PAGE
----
10 Questions to Ask Your Doctor About Diabetes Complications
WebMD provides you with 10 essential questions to ask your doctor about diabetes complications.
How Does Type 2 Diabetes Affect Children?
WebMD gives you the basics on type 2 diabetes in children, including prevention strategies and special concerns with teens.
Could I Get Gestational Diabetes?
WebMD explains the tests used to diagnose gestational diabetes.
Diabetes and Pregnancy
Managing a pregnancy if you have diabetes means carefully monitoring medications, diet, and your baby's size. WebMD explains how to keep yourself and your unborn baby healthy.
Diabetes and Your Skin
Skin problems are common among people with diabetes. Learn the causes, symptoms, and treatments of various skin conditions that can arise if blood sugars are not under control.
Diabetes: A Skin-Care How-To
Skin problems are common in people with diabetes, and WebMD gives you pointers for protecting yourself.
Foot Care for Diabetes
Foot care tips for people with diabetes.
Type 1 Diabetes: Children Living With the Disease - Topic Overview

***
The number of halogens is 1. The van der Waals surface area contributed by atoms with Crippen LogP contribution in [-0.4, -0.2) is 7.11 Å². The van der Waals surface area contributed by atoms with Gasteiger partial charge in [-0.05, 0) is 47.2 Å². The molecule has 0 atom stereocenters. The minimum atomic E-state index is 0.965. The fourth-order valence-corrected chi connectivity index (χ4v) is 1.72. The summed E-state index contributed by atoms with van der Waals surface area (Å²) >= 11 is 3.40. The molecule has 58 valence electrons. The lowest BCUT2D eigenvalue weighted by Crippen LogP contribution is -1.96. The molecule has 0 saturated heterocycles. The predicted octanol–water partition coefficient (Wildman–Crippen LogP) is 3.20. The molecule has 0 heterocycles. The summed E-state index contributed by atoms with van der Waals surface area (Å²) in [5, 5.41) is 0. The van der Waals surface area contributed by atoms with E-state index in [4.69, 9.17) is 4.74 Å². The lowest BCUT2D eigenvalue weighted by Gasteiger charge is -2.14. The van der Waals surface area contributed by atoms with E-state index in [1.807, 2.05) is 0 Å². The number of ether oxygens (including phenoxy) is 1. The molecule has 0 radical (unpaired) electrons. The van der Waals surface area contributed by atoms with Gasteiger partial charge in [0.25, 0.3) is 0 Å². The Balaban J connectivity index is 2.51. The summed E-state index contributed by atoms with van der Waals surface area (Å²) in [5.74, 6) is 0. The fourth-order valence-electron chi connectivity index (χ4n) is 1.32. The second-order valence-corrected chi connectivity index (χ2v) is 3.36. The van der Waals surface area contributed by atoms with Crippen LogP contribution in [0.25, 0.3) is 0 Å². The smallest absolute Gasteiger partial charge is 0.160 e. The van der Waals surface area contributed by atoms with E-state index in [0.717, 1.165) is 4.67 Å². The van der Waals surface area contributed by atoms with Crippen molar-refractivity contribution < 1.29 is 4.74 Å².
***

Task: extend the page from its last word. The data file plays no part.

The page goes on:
If your doctor suspects that you have prediabetes,he or she may ask the following questions about your family and medical history: Does your family have a history of type 2 diabetes or heart disease? Have you ever had gestational diabetes or delivered a baby that weighed more than 9 lb (4 kg) ? What medicines are you taking? Have you been diagnosed with high blood pressure (hypertension),high ...
Reading Food Labels When You Have Diabetes - Topic Overview
Diabetes is a complex,chronic disease that affects many body systems and requires treatment for the rest of your life. Because diabetes affects so many parts of your body,it has the potential to involve many medical specialists. You have a lot to learn about both your disease and how best to manage it. But you do not have to go through this process alone. Health professionals can help you ...
Type 2 Diabetes - Topic Overview
Dialysis is a lifesaving treatment when you have kidney failure. To keep up a regular dialysis schedule, you need a sturdy dialysis access where blood can flow in and out of the body. It must have a good, steady blood flow.Any type of dialysis access has some risk of failure. So it's important to always protect your access and be alert for signs of clotting or infection. Call your doctor right away about any signs of trouble. Make a habit of talking with your dialysis nurses and doctor about how well your access is doing.If your dialysis access fails, it will be repaired or replaced. You and your doctor will choose your next best option for dialysis access. What are the options for hemodialysis access?Permanent accessThere are two permanent access types:An arteriovenous (AV) graft is made by inserting a small tube between an artery and a vein, usually in the upper arm or forearm. A graft is a good choice if you have small veins or other problems. It can sometimes be used as soon as 1